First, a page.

How the Introduction of the Individual into a Non-traditional Sport for His or Her Gender Affects that Individual and the Sport Itself
A high school age boy makes the papers when he joins the girls' varsity field hockey team at his high school. A woman is judged according to femininity rather than muscle mass in a body building competition. An African American is thought inferior to his white counterparts on the sports field. A woman is discouraged from playing contact sports under the pretext of being too delicate. All of these events have one thing in common: they, in their own context, involve individuals entering a non-traditional sport for their gender or race. Over the years, events such as these continually arise causing either promotion of the evolution of this sport, or the destruction or discouragement of similar events occurring in the future. For the most part, such events are initially held in a negative light, only to become accepted over time, nevertheless showing the scars of damage and/or the reaped benefits.
The most immediate and perhaps most obvious cost of such an entrance into the untraditional is the questioning of the participant's sexuality. This inquiry is most common to women as they enter fields such as boxing and basketball. Men, however, undergo the same scrutiny as they enter traditionally feminine sports such as figure skating and synchronized swimming. The appearance of new genders in sport does however take a step in the right direction. Every opportunity seized to create some sort of equality between the sexes in athletics is a step forward for that individual, for his or her gender, and for the sport into which he or she enters. This idea is best shown through the actions of a high school aged boy who joined the girls' field hockey team at his high school. It seems that he was not taken seriously at first. After all, I myself would have been surprised if a boy showed up on the field one day wearing a skirt like the rest of the team and expecting to play in the game. Part of the problem is that it is so uncommon. People are afraid of things that they've never seen or done. Non-traditional athletes in certain sports are partially unaccepted due to the fact that they are a first. This is part of the reason why Bev (from Pumping Iron II), was so unaccepted by the judges of the women's bodybuilding contest: the judges were disgusted by her muscularity. "Images of muscular women... are disconcerting, even threatening... [she was a] threat to established values." (Holmlund 302) There is a first for everything, but firsts are always hard to accept and integrate into society.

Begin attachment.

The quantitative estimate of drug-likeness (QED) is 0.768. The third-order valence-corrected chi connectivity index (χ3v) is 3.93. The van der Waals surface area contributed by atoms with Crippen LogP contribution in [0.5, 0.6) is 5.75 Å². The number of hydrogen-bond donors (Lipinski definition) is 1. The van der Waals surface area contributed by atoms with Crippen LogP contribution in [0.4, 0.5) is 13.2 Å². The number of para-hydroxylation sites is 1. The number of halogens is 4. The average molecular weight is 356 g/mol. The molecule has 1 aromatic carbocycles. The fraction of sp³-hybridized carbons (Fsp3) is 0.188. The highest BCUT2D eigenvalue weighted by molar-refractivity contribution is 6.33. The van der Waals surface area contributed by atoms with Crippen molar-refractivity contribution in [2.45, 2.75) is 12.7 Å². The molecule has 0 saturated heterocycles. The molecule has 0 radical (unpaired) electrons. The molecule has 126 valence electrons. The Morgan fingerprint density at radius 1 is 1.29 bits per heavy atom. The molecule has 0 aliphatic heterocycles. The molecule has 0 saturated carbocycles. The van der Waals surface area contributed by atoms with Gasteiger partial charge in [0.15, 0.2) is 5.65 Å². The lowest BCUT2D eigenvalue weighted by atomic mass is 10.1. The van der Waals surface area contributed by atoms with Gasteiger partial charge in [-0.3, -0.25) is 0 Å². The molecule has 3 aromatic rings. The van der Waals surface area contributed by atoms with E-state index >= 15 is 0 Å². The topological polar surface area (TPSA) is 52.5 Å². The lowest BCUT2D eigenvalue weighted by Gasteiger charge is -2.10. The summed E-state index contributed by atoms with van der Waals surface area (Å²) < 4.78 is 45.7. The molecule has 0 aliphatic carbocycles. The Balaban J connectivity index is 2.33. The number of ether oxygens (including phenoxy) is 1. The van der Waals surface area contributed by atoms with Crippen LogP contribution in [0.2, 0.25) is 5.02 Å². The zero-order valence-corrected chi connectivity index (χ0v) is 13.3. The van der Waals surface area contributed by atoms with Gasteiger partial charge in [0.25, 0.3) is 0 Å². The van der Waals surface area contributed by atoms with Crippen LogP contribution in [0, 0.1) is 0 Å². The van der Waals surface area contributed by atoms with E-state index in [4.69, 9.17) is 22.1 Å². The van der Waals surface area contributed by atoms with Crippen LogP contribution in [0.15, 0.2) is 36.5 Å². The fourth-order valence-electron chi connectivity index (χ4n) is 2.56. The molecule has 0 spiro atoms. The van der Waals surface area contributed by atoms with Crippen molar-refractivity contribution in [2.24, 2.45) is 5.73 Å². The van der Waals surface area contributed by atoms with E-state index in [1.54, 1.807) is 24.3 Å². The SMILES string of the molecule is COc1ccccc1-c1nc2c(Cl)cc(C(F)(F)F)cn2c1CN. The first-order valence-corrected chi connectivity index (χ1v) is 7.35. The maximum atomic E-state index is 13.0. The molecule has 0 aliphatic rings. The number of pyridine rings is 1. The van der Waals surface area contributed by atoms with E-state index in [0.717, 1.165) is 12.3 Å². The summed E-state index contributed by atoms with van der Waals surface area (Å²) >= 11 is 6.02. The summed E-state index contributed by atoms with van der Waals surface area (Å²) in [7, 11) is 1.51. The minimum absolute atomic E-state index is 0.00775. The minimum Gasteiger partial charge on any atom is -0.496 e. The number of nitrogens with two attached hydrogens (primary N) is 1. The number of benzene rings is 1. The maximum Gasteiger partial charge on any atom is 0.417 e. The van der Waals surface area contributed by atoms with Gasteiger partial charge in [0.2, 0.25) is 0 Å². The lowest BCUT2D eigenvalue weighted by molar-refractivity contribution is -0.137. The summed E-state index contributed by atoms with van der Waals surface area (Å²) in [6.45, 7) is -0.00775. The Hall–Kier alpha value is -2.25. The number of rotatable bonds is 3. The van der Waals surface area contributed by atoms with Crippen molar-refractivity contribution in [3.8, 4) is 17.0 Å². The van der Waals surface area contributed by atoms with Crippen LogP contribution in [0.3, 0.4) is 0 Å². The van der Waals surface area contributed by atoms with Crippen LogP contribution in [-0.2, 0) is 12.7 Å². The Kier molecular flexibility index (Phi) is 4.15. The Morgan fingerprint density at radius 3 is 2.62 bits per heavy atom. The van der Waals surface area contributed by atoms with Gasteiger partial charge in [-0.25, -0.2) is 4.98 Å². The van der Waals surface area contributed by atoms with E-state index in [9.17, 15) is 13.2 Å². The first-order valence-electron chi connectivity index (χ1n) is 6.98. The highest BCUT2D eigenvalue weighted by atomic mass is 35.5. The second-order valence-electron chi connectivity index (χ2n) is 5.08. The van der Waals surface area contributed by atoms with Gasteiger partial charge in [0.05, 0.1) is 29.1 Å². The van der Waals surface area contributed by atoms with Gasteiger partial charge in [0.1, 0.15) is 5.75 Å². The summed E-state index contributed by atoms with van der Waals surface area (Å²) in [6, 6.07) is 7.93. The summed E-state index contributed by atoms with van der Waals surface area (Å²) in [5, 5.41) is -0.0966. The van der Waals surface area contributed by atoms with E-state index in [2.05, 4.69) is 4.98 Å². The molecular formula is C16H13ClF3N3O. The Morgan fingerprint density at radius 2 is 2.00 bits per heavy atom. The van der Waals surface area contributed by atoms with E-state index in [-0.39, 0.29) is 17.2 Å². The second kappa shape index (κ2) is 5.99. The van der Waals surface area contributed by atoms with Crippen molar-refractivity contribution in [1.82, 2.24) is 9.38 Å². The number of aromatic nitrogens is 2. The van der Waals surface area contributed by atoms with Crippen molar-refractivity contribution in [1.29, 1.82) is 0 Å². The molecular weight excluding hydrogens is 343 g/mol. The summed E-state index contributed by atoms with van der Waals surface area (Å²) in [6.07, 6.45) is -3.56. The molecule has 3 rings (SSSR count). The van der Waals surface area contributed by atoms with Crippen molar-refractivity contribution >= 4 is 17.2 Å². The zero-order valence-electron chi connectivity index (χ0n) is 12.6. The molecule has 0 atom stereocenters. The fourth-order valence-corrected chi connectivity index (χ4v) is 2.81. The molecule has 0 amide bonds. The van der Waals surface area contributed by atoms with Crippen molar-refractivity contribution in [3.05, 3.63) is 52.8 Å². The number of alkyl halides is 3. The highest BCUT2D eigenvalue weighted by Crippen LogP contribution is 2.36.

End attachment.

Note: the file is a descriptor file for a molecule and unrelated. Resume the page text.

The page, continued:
There was, for instance, a single female member of the wrestling team at my high school. It was something that we'd all heard of happening at other high schools, but was never something that we'd anticipated coming to our high school. She was seen as being strange: butch, unlady-like, even ugly. I never gave her more than a thought...